"Shush Mam, the taxi driver will hear you."

"Hasn't he his eyes and mind on the road, or he should have," she said, and closed her mouth with a snap. Just in case.

Lorraine didn't seem to mind Ronan calling to his former family home.

Eddie took him back from there to the flat where he lived with baby Elizabeth. It was all very difficult. Eddie could tell that Ronan found the old house restful.

His children were not always free on a Saturday nowadays, there was a match or a project or a date.

They said that Daddy shouldn't be so doctrinaire, even if he lived at home he wouldn't be seeing them on a Saturday, nobody's parents saw people on a Saturday.

So Ronan did a few of those little jobs around the house, propped up the fence, painted the window frames and the hall door.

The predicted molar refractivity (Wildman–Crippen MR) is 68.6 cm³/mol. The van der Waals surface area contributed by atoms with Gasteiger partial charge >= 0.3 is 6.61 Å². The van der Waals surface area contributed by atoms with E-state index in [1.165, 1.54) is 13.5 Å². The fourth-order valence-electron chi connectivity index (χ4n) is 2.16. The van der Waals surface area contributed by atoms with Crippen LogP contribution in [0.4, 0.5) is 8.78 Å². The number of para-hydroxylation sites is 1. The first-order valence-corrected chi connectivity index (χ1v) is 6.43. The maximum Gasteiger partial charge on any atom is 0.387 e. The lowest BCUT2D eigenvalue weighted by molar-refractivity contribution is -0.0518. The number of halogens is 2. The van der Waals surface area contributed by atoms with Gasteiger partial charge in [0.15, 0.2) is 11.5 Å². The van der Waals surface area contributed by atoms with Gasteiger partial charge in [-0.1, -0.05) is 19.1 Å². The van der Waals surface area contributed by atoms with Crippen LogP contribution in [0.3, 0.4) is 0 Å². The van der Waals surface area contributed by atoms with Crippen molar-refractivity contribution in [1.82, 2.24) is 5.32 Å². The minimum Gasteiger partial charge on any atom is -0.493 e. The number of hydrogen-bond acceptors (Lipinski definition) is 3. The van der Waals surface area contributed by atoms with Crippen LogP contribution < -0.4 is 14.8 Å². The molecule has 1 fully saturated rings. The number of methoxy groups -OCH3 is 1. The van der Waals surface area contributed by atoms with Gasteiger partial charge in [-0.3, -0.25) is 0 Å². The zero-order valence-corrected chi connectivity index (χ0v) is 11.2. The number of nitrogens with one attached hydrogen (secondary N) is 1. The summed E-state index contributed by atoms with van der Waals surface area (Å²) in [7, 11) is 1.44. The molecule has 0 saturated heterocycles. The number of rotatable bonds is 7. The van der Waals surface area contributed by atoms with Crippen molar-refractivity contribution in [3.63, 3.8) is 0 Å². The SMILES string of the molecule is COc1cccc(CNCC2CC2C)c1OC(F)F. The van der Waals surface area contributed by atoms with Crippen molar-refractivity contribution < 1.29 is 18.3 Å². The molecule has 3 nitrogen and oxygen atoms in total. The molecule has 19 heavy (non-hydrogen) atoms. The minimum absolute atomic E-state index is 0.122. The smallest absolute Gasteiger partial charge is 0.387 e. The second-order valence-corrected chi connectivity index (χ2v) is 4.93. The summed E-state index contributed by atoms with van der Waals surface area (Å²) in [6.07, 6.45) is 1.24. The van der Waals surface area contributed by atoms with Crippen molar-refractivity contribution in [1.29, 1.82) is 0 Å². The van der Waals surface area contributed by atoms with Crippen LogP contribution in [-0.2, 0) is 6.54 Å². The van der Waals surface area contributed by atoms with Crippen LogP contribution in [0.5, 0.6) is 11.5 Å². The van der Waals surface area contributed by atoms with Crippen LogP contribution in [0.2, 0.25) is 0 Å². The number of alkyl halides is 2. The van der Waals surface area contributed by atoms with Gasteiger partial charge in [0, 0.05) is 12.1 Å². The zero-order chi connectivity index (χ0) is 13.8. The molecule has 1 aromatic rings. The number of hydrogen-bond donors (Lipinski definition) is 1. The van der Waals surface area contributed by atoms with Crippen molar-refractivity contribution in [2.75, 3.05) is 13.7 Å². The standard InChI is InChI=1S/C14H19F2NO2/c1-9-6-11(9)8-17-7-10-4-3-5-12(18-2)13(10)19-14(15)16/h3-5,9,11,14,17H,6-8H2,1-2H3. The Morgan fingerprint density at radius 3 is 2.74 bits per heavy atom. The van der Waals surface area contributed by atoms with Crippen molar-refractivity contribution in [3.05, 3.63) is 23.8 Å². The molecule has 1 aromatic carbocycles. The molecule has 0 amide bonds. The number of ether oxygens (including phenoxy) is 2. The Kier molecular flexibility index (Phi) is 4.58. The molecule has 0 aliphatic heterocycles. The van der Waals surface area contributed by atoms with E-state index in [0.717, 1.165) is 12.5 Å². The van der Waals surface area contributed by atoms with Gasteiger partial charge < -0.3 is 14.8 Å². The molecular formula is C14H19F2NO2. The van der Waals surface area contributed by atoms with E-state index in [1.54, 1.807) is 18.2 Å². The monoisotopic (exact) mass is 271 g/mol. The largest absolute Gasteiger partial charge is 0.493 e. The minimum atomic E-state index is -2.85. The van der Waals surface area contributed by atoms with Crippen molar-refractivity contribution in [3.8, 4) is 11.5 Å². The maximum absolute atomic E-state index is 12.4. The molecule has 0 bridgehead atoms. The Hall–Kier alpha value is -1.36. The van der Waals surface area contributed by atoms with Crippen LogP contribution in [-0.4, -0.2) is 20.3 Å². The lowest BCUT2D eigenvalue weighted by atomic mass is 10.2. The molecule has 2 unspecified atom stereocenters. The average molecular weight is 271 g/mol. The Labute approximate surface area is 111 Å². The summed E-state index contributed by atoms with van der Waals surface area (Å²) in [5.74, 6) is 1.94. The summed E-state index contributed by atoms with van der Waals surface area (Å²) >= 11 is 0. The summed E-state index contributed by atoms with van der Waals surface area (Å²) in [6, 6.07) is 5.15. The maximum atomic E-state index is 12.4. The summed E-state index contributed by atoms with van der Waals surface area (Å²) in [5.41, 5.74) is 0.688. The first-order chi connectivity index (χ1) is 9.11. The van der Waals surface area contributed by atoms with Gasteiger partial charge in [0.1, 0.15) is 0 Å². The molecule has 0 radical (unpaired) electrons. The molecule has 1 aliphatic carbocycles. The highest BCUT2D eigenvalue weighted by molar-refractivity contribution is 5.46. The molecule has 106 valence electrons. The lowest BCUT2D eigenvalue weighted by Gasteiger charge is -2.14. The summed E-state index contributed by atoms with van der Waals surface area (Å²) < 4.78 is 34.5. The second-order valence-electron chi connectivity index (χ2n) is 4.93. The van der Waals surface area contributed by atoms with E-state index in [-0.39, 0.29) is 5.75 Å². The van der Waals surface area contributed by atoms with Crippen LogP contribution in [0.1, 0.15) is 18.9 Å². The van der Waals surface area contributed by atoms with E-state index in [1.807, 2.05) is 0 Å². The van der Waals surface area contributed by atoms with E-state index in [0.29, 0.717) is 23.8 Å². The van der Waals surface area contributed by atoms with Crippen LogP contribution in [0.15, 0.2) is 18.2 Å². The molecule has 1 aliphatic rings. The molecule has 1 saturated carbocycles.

Eddie thought he seemed loath to go when the time was up.

The flat was festooned with baby clothes, he didn't get all that much sleep, probably.

Eddie didn't believe they would get back together, but things were definitely less hard for Lorraine with the kind eyes than they had been in the days and weeks when Ronan had first left the nest.

Eddie drove Maggie and the baby one day.

It was on a trip to examine a new baby-minding facility, apparently the first two had not been satisfactory.

Maggie lit up a cigarette.

"Don't tell me it's a no-smoking taxi or I'll jump into the Liffey," she said. Her big dark eyes were anxious.

"I don't mind, but is it good for the baby?" Eddie said.

"Of course it's not good for the baby," Maggie snapped at him. "Any more than living in a flat in the center of the city is, or the belching fumes of diesel or her mother having to go out to work every day."